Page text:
8 U.S. Code § 1448 - Oath of renunciation and allegiance

(a) Public ceremony
A person who has applied for naturalization shall, in order to be and before being admitted to citizenship, take in a public ceremony before the Attorney General or a court with jurisdiction under section 1421 (b) of this title an oath
(1) to support the Constitution of the United States;
(2) to renounce and abjure absolutely and entirely all allegiance and fidelity to any foreign prince, potentate, state, or sovereignty of whom or which the applicant was before a subject or citizen;
(3) to support and defend the Constitution and the laws of the United States against all enemies, foreign and domestic;
(4) to bear true faith and allegiance to the same; and
(5)
(A) to bear arms on behalf of the United States when required by the law, or
(B) to perform noncombatant service in the Armed Forces of the United States when required by the law, or
(C) to perform work of national importance under civilian direction when required by the law. Any such person shall be required to take an oath containing the substance of clauses (1) to (5) of the preceding sentence, except that a person who shows by clear and convincing evidence to the satisfaction of the Attorney General that he is opposed to the bearing of arms in the Armed Forces of the United States by reason of religious training and belief shall be required to take an oath containing the substance of clauses (1) to (4) and clauses (5)(B) and (5)(C) of this subsection, and a person who shows by clear and convincing evidence to the satisfaction of the Attorney General that he is opposed to any type of service in the Armed Forces of the United States by reason of religious training and belief shall be required to take an oath containing the substance of said clauses (1) to (4) and clause (5)(C). The term “religious training and belief” as used in this section shall mean an individual’s belief in a relation to a Supreme Being involving duties superior to those arising from any human relation, but does not include essentially political, sociological, or philosophical views or a merely personal moral code. In the case of the naturalization of a child under the provisions of section 1433 of this title the Attorney General may waive the taking of the oath if in the opinion of the Attorney General the child is unable to understand its meaning. The Attorney General may waive the taking of the oath by a person if in the opinion of the Attorney General the person is unable to understand, or to communicate an understanding of, its meaning because of a physical or developmental disability or mental impairment. If the Attorney General waives the taking of the oath by a person under the preceding sentence, the person shall be considered to have met the requirements of section 1427 (a)(3) of this title with respect to attachment to the principles of the Constitution and well disposition to the good order and happiness of the United States.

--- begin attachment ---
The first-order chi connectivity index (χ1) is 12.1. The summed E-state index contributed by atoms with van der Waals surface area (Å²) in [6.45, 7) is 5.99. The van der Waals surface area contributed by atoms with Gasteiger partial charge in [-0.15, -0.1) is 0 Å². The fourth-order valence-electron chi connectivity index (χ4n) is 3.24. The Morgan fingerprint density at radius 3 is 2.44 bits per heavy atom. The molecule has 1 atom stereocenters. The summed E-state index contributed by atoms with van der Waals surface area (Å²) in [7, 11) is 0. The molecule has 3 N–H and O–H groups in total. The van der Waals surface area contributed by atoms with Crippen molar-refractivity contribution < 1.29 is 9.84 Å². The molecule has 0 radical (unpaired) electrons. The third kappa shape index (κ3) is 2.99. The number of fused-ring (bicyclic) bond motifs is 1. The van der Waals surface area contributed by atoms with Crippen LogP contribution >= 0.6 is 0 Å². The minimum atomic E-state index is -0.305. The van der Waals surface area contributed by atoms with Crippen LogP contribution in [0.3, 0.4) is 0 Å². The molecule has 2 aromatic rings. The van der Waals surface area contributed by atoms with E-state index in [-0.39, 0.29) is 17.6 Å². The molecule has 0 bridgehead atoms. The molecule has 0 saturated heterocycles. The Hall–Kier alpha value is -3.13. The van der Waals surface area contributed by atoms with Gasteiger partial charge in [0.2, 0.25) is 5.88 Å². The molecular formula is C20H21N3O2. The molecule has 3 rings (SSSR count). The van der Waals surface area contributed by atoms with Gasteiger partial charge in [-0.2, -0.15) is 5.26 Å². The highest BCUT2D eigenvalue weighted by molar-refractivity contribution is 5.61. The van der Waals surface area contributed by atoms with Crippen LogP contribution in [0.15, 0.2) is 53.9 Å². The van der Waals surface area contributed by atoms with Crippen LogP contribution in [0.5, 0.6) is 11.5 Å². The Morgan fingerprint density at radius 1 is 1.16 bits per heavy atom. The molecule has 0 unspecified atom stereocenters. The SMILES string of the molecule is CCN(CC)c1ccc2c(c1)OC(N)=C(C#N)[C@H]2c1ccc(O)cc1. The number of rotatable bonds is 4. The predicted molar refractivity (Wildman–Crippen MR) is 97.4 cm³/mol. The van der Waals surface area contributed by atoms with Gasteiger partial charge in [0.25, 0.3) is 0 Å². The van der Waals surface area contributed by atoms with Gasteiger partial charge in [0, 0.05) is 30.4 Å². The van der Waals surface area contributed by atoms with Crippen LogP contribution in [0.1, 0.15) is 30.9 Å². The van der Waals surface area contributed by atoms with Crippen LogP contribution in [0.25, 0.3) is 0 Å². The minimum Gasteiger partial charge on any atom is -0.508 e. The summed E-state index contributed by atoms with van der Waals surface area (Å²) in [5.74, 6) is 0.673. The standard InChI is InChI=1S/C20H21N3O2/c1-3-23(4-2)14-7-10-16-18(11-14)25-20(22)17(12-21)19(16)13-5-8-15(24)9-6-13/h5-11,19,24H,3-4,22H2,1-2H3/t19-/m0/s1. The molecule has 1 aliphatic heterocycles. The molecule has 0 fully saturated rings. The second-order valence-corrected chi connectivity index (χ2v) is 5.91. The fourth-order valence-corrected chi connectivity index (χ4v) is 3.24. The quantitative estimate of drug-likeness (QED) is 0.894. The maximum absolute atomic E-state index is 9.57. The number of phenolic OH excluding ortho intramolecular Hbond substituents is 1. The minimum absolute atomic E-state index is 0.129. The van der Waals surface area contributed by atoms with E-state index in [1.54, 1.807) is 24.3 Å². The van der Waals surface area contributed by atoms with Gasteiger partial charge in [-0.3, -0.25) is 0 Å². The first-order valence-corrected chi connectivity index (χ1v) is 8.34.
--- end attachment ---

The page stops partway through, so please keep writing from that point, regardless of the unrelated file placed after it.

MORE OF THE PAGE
(b) Hereditary titles or orders of nobility
In case the person applying for naturalization has borne any hereditary title, or has been of any of the orders of nobility in any foreign state, the applicant shall in addition to complying with the requirements of subsection (a) of this section, make under oath in the same public ceremony in which the oath of allegiance is administered, an express renunciation of such title or order of nobility, and such renunciation shall be recorded as a part of such proceedings.
(c) Expedited judicial oath administration ceremony
Notwithstanding section 1421 (b) of this title, an individual may be granted an expedited judicial oath administration ceremony or administrative naturalization by the Attorney General upon demonstrating sufficient cause. In determining whether to grant an expedited judicial oath administration ceremony, a court shall consider special circumstances (such as serious illness of the applicant or a member of the applicant’s immediate family, permanent disability sufficiently incapacitating as to prevent the applicant’s personal appearance at the scheduled ceremony, developmental disability or advanced age, or exigent circumstances relating to travel or employment). If an expedited judicial oath administration ceremony is impracticable, the court shall refer such individual to the Attorney General who may provide for immediate administrative naturalization.